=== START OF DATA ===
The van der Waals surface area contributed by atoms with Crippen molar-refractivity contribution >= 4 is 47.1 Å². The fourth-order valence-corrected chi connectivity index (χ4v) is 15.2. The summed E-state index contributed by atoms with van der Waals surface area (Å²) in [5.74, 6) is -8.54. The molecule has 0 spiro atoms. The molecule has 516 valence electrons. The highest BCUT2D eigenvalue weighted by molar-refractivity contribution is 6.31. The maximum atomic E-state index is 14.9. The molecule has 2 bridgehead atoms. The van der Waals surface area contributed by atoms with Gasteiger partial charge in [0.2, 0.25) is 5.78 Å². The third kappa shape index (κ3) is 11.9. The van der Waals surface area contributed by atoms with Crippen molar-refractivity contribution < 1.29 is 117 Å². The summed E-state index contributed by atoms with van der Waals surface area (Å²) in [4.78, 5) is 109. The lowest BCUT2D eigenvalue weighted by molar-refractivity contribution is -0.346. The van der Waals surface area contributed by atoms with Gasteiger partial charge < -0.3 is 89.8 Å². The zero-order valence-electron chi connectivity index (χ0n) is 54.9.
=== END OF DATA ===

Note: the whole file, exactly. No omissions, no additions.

The van der Waals surface area contributed by atoms with Crippen molar-refractivity contribution >= 4 is 47.1 Å². The fourth-order valence-corrected chi connectivity index (χ4v) is 15.2. The summed E-state index contributed by atoms with van der Waals surface area (Å²) in [5.74, 6) is -8.54. The molecule has 0 spiro atoms. The molecule has 516 valence electrons. The highest BCUT2D eigenvalue weighted by molar-refractivity contribution is 6.31. The maximum atomic E-state index is 14.9. The molecule has 2 bridgehead atoms. The van der Waals surface area contributed by atoms with Gasteiger partial charge in [0.2, 0.25) is 5.78 Å². The third kappa shape index (κ3) is 11.9. The van der Waals surface area contributed by atoms with Crippen molar-refractivity contribution < 1.29 is 117 Å². The summed E-state index contributed by atoms with van der Waals surface area (Å²) in [4.78, 5) is 109. The lowest BCUT2D eigenvalue weighted by molar-refractivity contribution is -0.346. The van der Waals surface area contributed by atoms with Gasteiger partial charge < -0.3 is 89.8 Å². The zero-order valence-electron chi connectivity index (χ0n) is 54.9.